Oregon Leases and Rental Agreements Laws
Almost as reliable as death and taxes is the need for housing, and the need to pay for it. If you rent, your landlord won’t appreciate your decision to stop paying your rent and will likely evict you. Both tenants and their landlords must follow the rental agreement. So under Oregon law, what rights do tenants have in rental agreements?
The following table explains some main aspects of residential lease and rental agreement laws in Oregon. If you own a mobile home, but rent space in a mobile home park, different rules apply to your situation.
|Code Sections||Oregon Revised Statutes Chapter 90 – Residential Landlord and Tenant
90.240, 300, 427; 659A.421
|Terms of Leases||Rent is due at the beginning of the month (or week if a weekly tenancy), unless otherwise agreed upon. Tenancies can be terminated with at least 10 days notice for week-to-week, 30 day notices for month-to-month, and for leases, not before the lease is up and with 30 days notice. In addition, if a tenant has lived in a rental unit for longer than one year, the landlord must give the tenant 60 days notice to move out.
If a tenant stays in the same rental after the lease is up, which is called becoming a “holdover” tenant, the rental converts to a month-to-month tenancy.
|Security Deposits||If there’s a written rental agreement, the security deposit paid by the tenant must be noted. Security deposits include any last month’s rent deposit. Oregon doesn’t limit the amount of security deposit nor is interest on the deposit required.
The property owner may claim from the security deposit only amounts reasonably needed to cover unpaid rent, repair damages beyond normal wear and tear, carpet cleaning if the lease says the landlord can deduct the cost of carpet cleaning, and the loss of use of the rental unit while cleaning or making repairs in a timely manner. The landlord must account for and refund the security deposit within 31 days after moving out. If a landlord wrongfully keeps all or part of the deposit, you can sue for up to twice the amount the landlord kept.
|Discrimination||Housing providers can’t discriminate on the basis of race, color, sex, marital status, familial status (i.e. having kids), religion, source of income (such as public assistance or child support vs. employment), or national origin. However, housing specifically for older persons can discriminate on the basis of age.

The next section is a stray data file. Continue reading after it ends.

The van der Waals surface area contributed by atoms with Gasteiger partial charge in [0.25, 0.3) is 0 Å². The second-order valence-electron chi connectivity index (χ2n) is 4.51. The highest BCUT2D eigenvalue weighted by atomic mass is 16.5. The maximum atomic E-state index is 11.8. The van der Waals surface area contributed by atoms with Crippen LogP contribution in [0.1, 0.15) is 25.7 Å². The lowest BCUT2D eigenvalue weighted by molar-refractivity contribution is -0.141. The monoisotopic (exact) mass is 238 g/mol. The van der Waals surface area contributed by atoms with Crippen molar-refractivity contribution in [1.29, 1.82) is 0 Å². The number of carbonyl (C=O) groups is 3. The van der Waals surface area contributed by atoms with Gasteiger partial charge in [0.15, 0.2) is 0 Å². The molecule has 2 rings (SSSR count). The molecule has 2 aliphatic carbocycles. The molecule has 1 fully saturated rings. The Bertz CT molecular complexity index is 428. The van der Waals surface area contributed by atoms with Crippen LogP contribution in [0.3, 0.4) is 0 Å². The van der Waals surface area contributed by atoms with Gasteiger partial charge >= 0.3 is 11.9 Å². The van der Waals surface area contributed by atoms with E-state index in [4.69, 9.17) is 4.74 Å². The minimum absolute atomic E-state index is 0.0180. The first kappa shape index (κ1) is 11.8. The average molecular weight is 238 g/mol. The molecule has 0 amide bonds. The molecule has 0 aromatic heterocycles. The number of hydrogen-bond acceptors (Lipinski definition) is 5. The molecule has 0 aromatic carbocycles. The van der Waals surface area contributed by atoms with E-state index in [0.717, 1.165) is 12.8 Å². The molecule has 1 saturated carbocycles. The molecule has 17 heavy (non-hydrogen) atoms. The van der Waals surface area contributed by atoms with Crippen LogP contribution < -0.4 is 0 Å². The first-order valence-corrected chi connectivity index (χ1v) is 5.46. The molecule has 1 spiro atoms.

Also, note that charging a pet security deposit on a service or companion animal is not permitted due to reasonable accommodation fair housing laws.
|Victims of Domestic Violence, Sexual Assault, or Stalking||The landlord can terminate the rental agreement of an abuser after 24 hours written notice of a domestic violence, sexual assault, or stalking crime against a household member, but can’t terminate the rental agreement of the victim(s) and any other tenants in the same unit.
The landlord can’t terminate, fail to renew, or serve notice to move out on a victim of domestic violence, sexual assault, or stalking (exception: the victim fails to pay rent, then the termination is for non-payment of rent, not retaliation). Conversely, victims can terminate the lease with 14 days written notice, so they can move for their safety. This is only with a valid protection order and abuse within 90 days of the move.
|Uniform Residential Landlord & Tenant Act||Oregon has adopted the Uniform Residential Landlord & Tenant Act (URLTA).|
If you’re having difficulty with your landlord, either before, during, or after your tenancy, you may want to speak to an experienced Landlord-Tenant attorney in your area soon. The local legal aid office may be able to help if you can’t afford an attorney.
Note: State laws are changed frequently due to legislation, state court cases, and initiatives and referendums. Therefore, you should verify the state laws you’re reading by conducting your own legal research or contacting a lawyer.
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